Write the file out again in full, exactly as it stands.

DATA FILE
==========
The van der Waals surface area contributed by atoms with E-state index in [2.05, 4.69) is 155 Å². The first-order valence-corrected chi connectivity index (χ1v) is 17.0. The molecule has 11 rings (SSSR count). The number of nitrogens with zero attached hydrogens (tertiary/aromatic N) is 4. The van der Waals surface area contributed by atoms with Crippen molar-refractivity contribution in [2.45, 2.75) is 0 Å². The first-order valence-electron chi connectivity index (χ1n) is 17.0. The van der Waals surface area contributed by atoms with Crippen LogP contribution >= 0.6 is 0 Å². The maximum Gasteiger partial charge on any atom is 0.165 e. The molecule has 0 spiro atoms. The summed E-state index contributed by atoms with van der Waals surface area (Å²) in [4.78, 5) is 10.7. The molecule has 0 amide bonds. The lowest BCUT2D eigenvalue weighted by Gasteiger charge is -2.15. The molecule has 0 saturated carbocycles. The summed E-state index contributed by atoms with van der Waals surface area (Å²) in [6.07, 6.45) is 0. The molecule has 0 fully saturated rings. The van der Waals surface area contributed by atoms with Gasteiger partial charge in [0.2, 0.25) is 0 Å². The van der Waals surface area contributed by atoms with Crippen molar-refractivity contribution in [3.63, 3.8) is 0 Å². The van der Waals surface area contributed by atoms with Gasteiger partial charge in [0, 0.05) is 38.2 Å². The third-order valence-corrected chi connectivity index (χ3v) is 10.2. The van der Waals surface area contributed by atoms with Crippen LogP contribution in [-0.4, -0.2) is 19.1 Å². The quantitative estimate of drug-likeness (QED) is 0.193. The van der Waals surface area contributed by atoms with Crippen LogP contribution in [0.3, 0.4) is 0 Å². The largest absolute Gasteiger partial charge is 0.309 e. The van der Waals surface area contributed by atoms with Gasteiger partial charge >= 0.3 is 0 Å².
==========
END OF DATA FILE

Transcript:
The van der Waals surface area contributed by atoms with E-state index in [2.05, 4.69) is 155 Å². The first-order valence-corrected chi connectivity index (χ1v) is 17.0. The molecule has 11 rings (SSSR count). The number of nitrogens with zero attached hydrogens (tertiary/aromatic N) is 4. The van der Waals surface area contributed by atoms with Crippen molar-refractivity contribution in [2.45, 2.75) is 0 Å². The first-order valence-electron chi connectivity index (χ1n) is 17.0. The van der Waals surface area contributed by atoms with Crippen LogP contribution >= 0.6 is 0 Å². The maximum Gasteiger partial charge on any atom is 0.165 e. The molecule has 0 spiro atoms. The summed E-state index contributed by atoms with van der Waals surface area (Å²) in [4.78, 5) is 10.7. The molecule has 0 amide bonds. The lowest BCUT2D eigenvalue weighted by Gasteiger charge is -2.15. The molecule has 0 saturated carbocycles. The summed E-state index contributed by atoms with van der Waals surface area (Å²) in [6.07, 6.45) is 0. The molecule has 0 fully saturated rings. The van der Waals surface area contributed by atoms with Gasteiger partial charge in [0.2, 0.25) is 0 Å². The van der Waals surface area contributed by atoms with Crippen molar-refractivity contribution in [3.63, 3.8) is 0 Å². The van der Waals surface area contributed by atoms with Gasteiger partial charge in [0, 0.05) is 38.2 Å². The third-order valence-corrected chi connectivity index (χ3v) is 10.2. The van der Waals surface area contributed by atoms with Crippen LogP contribution in [-0.4, -0.2) is 19.1 Å². The quantitative estimate of drug-likeness (QED) is 0.193. The van der Waals surface area contributed by atoms with Crippen LogP contribution in [0.3, 0.4) is 0 Å². The largest absolute Gasteiger partial charge is 0.309 e. The van der Waals surface area contributed by atoms with Gasteiger partial charge >= 0.3 is 0 Å².